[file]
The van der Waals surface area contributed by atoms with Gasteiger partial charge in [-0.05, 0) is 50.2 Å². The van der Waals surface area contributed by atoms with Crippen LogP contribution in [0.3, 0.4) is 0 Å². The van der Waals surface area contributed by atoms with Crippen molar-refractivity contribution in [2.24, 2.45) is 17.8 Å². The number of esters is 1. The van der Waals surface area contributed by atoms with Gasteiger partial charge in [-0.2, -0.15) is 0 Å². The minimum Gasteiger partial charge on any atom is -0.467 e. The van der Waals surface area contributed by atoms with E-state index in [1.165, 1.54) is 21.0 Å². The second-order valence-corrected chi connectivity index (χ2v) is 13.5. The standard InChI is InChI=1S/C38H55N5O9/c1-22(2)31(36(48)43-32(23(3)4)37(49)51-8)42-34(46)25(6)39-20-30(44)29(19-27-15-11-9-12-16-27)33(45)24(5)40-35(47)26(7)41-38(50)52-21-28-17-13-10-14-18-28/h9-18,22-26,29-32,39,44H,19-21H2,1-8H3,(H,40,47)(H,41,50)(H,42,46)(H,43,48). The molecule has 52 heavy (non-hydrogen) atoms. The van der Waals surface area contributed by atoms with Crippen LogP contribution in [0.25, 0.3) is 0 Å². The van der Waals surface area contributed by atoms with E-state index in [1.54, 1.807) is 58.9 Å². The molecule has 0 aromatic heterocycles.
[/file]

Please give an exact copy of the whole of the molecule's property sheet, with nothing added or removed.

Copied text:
The van der Waals surface area contributed by atoms with Gasteiger partial charge in [-0.05, 0) is 50.2 Å². The van der Waals surface area contributed by atoms with Crippen LogP contribution in [0.3, 0.4) is 0 Å². The van der Waals surface area contributed by atoms with Crippen molar-refractivity contribution in [2.24, 2.45) is 17.8 Å². The number of esters is 1. The van der Waals surface area contributed by atoms with Gasteiger partial charge in [-0.2, -0.15) is 0 Å². The minimum Gasteiger partial charge on any atom is -0.467 e. The van der Waals surface area contributed by atoms with E-state index in [1.165, 1.54) is 21.0 Å². The second-order valence-corrected chi connectivity index (χ2v) is 13.5. The standard InChI is InChI=1S/C38H55N5O9/c1-22(2)31(36(48)43-32(23(3)4)37(49)51-8)42-34(46)25(6)39-20-30(44)29(19-27-15-11-9-12-16-27)33(45)24(5)40-35(47)26(7)41-38(50)52-21-28-17-13-10-14-18-28/h9-18,22-26,29-32,39,44H,19-21H2,1-8H3,(H,40,47)(H,41,50)(H,42,46)(H,43,48). The molecule has 52 heavy (non-hydrogen) atoms. The van der Waals surface area contributed by atoms with Crippen LogP contribution in [0.25, 0.3) is 0 Å². The van der Waals surface area contributed by atoms with E-state index in [1.54, 1.807) is 58.9 Å². The molecule has 0 aromatic heterocycles.